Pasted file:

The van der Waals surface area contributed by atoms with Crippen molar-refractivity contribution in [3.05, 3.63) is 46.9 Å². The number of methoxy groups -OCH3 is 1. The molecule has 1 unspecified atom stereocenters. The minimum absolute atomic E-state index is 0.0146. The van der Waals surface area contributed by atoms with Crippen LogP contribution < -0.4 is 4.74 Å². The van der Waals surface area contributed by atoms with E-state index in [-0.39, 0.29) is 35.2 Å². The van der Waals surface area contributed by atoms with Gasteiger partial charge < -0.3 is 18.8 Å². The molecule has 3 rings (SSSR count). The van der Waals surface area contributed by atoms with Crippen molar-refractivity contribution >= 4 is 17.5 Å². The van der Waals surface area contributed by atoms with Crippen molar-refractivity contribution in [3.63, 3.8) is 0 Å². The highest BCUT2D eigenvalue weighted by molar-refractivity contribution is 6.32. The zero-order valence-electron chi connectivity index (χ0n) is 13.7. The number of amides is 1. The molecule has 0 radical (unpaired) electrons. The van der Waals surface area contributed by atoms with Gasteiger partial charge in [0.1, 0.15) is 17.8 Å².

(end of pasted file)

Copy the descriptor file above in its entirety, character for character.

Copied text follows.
The van der Waals surface area contributed by atoms with Crippen molar-refractivity contribution in [3.05, 3.63) is 46.9 Å². The number of methoxy groups -OCH3 is 1. The molecule has 1 unspecified atom stereocenters. The minimum absolute atomic E-state index is 0.0146. The van der Waals surface area contributed by atoms with Crippen LogP contribution < -0.4 is 4.74 Å². The van der Waals surface area contributed by atoms with E-state index in [-0.39, 0.29) is 35.2 Å². The van der Waals surface area contributed by atoms with Gasteiger partial charge < -0.3 is 18.8 Å². The molecule has 3 rings (SSSR count). The van der Waals surface area contributed by atoms with Crippen molar-refractivity contribution >= 4 is 17.5 Å². The van der Waals surface area contributed by atoms with Crippen molar-refractivity contribution in [3.63, 3.8) is 0 Å². The highest BCUT2D eigenvalue weighted by molar-refractivity contribution is 6.32. The zero-order valence-electron chi connectivity index (χ0n) is 13.7. The number of amides is 1. The molecule has 0 radical (unpaired) electrons. The van der Waals surface area contributed by atoms with Gasteiger partial charge in [0.1, 0.15) is 17.8 Å².